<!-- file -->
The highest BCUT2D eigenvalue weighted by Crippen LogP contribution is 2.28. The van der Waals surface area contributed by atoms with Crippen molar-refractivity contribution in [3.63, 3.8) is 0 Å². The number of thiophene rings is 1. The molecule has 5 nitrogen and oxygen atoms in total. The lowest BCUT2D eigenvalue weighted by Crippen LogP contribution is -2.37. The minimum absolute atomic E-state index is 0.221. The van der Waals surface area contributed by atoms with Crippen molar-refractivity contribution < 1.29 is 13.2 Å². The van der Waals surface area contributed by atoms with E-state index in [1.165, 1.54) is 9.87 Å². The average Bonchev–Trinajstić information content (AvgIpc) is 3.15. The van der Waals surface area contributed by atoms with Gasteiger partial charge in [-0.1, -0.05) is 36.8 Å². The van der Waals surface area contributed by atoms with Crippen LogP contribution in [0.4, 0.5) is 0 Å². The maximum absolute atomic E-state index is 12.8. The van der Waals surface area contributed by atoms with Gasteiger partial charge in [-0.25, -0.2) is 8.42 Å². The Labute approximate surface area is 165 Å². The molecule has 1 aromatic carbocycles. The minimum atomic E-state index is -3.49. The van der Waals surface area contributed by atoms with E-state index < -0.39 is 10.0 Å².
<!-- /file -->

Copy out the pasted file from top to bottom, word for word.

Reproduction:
The highest BCUT2D eigenvalue weighted by Crippen LogP contribution is 2.28. The van der Waals surface area contributed by atoms with Crippen molar-refractivity contribution in [3.63, 3.8) is 0 Å². The number of thiophene rings is 1. The molecule has 5 nitrogen and oxygen atoms in total. The lowest BCUT2D eigenvalue weighted by Crippen LogP contribution is -2.37. The minimum absolute atomic E-state index is 0.221. The van der Waals surface area contributed by atoms with Crippen molar-refractivity contribution < 1.29 is 13.2 Å². The van der Waals surface area contributed by atoms with E-state index in [1.165, 1.54) is 9.87 Å². The average Bonchev–Trinajstić information content (AvgIpc) is 3.15. The van der Waals surface area contributed by atoms with Gasteiger partial charge in [-0.1, -0.05) is 36.8 Å². The van der Waals surface area contributed by atoms with Crippen LogP contribution in [0.4, 0.5) is 0 Å². The maximum absolute atomic E-state index is 12.8. The van der Waals surface area contributed by atoms with Gasteiger partial charge in [-0.25, -0.2) is 8.42 Å². The Labute approximate surface area is 165 Å². The molecule has 1 aromatic carbocycles. The minimum atomic E-state index is -3.49. The van der Waals surface area contributed by atoms with E-state index < -0.39 is 10.0 Å².